Molly Walsh, Burlington (Vermont) Free Press, July 24, 2007
A growing issue
The number of English language learners in the Burlington school district has increased over the last two years from about 430 to 515 as more refugees settle in the area. The number of ELL students could grow this school year if an estimated 100 additional refugees slated to come—many of them Burundian—arrive as expected.
To help meet the need, the 3,637-student district budgeted four additional ELL teaching and coaching slots, bringing the total to 14.1 ELL teachers and one coach. If a large number of Burundi students arrive in one group, the district might consider grouping them into a newcomers class as it did when a group of 80 Somali Bantu students arrived a few years ago. The district also might need to hire more ELL teachers. “We don’t know yet,” said Jeanne Collins, Burlington schools superintendent.
Foreign speakers in the district typically are placed in regular classrooms. They often are pulled out for small group instruction with an ELL teacher; and some schools, including Flynn Elementary, have a breakfast club and after-school homework club that many ELL students attend for extra help.
Many foreign-speaking children acquire conversational English relatively quickly. Within one school year they may be able to keep up with a lively conversation at the lunch table or on the playground. After two, they may be translating for parents at home who are having a much tougher time with the language.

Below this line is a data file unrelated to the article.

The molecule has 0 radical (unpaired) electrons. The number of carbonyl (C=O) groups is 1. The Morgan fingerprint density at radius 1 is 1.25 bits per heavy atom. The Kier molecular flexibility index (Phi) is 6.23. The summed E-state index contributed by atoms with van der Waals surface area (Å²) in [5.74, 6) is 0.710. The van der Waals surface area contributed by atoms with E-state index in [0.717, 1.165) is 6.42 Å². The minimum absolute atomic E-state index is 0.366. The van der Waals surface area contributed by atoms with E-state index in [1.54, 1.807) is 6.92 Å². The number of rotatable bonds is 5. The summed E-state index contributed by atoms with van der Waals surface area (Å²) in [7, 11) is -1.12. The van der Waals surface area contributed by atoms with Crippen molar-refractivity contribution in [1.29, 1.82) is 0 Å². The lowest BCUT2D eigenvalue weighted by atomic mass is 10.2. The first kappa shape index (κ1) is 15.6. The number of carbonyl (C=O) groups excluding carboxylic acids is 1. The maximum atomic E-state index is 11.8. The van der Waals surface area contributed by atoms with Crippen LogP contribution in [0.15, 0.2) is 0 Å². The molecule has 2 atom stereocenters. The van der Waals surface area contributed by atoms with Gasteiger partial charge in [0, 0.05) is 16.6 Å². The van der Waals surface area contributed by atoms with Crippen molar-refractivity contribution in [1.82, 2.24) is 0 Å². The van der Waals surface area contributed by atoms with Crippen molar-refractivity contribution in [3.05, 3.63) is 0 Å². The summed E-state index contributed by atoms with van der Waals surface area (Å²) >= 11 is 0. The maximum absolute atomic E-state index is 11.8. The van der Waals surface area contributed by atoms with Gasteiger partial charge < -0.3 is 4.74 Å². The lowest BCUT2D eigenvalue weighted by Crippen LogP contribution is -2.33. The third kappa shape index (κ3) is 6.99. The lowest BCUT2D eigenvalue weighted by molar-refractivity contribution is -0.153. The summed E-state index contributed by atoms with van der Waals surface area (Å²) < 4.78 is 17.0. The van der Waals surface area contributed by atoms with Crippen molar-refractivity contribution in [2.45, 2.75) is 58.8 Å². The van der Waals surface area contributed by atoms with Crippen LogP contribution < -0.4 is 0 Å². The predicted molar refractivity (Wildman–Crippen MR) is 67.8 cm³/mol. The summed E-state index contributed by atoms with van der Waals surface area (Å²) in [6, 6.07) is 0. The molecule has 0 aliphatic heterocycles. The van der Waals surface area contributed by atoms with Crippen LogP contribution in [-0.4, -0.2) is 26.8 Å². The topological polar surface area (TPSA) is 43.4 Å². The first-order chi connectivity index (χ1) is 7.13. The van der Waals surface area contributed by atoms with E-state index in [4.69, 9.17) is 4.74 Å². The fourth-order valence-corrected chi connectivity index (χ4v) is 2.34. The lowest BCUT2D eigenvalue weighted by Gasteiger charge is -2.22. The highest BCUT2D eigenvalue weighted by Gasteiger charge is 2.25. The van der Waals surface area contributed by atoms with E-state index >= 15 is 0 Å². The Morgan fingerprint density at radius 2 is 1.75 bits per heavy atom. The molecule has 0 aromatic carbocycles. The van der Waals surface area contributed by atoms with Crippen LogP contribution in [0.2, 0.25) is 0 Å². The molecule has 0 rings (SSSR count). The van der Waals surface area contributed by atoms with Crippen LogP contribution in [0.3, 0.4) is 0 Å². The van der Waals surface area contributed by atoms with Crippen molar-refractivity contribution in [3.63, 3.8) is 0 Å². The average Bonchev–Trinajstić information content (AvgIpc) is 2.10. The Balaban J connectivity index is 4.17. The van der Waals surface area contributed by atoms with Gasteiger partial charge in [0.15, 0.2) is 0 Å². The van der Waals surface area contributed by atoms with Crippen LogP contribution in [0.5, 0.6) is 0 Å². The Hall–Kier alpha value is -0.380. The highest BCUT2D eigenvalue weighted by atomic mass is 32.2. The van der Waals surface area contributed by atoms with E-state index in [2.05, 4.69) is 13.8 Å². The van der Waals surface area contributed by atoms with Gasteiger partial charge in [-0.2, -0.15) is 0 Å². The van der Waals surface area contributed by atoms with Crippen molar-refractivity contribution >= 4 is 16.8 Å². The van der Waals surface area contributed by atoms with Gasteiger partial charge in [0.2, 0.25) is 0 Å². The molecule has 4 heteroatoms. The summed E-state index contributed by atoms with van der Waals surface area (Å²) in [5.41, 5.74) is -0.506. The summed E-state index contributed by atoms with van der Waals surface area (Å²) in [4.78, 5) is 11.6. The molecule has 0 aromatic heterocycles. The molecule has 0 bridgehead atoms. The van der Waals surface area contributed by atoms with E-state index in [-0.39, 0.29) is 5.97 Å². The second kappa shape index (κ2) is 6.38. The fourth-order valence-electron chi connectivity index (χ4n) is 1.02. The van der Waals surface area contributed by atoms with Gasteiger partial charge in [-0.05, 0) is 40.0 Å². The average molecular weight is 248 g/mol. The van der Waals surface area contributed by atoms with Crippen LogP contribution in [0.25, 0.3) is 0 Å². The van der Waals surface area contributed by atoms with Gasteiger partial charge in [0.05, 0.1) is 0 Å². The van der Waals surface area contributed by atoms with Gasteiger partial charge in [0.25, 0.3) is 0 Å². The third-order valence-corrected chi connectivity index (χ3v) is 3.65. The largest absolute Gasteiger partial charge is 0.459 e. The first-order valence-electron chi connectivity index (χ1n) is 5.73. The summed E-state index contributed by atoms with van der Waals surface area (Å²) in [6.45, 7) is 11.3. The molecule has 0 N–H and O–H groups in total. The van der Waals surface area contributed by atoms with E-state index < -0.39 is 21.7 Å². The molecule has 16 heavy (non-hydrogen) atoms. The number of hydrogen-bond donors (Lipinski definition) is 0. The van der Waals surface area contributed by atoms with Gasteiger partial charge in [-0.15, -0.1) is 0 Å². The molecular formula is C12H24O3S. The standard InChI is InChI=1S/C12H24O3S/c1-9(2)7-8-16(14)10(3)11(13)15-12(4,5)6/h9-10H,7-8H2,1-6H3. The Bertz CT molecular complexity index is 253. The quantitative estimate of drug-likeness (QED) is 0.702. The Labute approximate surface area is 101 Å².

This impressive progress sometimes conceals the underlying difficulty of gaining academic fluency in a foreign language—a deeper, more comprehensive knowledge that can take five to seven years to acquire. English language learners typically progress through four domains—listening, speaking, reading and writing. Mastering the last two skills—especially writing—are the toughest, O’Brien said.
“You cannot absorb, access content material, like math, science, social studies unless you’ve got the language to do it. If you can’t read, you can’t get it. If you can’t write, you can’t tell anybody about it,” she said. “What we’re trying to do the best we can is to do give them those skills.”
English language learners take an annual English proficiency test as well as the state-mandated standardized tests, The New England Common Assessment Program (NECAP). The English proficiency tests show Burlington’s immigrant and refugee students are making tremendous progress from year to year, Collins said, but they are often still not at grade level according to the NECAP results.
Particularly for students who were older when they enrolled, it can be very difficult to complete grade-level academic work, but looking at individual progress is often inspiring, Collins said. “They are actually in many cases making more than a year’s progress in a year’s time.”
In addition to language instruction, the Burlington summer school offered children a chance to learn more about American culture as well as the cultures of the various refugee and immigrant groups represented in the city school system. The more relaxed atmosphere allows children and teachers to talk about and resolve friction that arises over customs, dress, religion and race, O’Brien said.